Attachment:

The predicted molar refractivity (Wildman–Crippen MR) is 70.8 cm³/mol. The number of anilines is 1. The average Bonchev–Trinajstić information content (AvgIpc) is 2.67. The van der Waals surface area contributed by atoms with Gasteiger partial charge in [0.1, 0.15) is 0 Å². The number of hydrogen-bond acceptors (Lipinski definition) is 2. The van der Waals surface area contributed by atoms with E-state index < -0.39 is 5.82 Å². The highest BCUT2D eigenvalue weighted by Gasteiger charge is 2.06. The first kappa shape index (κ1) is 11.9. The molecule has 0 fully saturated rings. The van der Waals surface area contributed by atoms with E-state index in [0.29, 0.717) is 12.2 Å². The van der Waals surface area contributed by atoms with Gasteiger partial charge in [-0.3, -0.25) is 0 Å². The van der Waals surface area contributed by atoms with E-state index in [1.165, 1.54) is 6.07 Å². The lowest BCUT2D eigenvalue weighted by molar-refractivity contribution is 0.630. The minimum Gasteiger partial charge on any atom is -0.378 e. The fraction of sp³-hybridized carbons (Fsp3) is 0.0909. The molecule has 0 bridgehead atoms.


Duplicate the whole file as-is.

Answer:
The predicted molar refractivity (Wildman–Crippen MR) is 70.8 cm³/mol. The number of anilines is 1. The average Bonchev–Trinajstić information content (AvgIpc) is 2.67. The van der Waals surface area contributed by atoms with Gasteiger partial charge in [0.1, 0.15) is 0 Å². The number of hydrogen-bond acceptors (Lipinski definition) is 2. The van der Waals surface area contributed by atoms with E-state index < -0.39 is 5.82 Å². The highest BCUT2D eigenvalue weighted by Gasteiger charge is 2.06. The first kappa shape index (κ1) is 11.9. The molecule has 0 fully saturated rings. The van der Waals surface area contributed by atoms with E-state index in [0.29, 0.717) is 12.2 Å². The van der Waals surface area contributed by atoms with Gasteiger partial charge in [-0.3, -0.25) is 0 Å². The van der Waals surface area contributed by atoms with E-state index in [1.165, 1.54) is 6.07 Å². The lowest BCUT2D eigenvalue weighted by molar-refractivity contribution is 0.630. The minimum Gasteiger partial charge on any atom is -0.378 e. The fraction of sp³-hybridized carbons (Fsp3) is 0.0909. The molecule has 0 bridgehead atoms.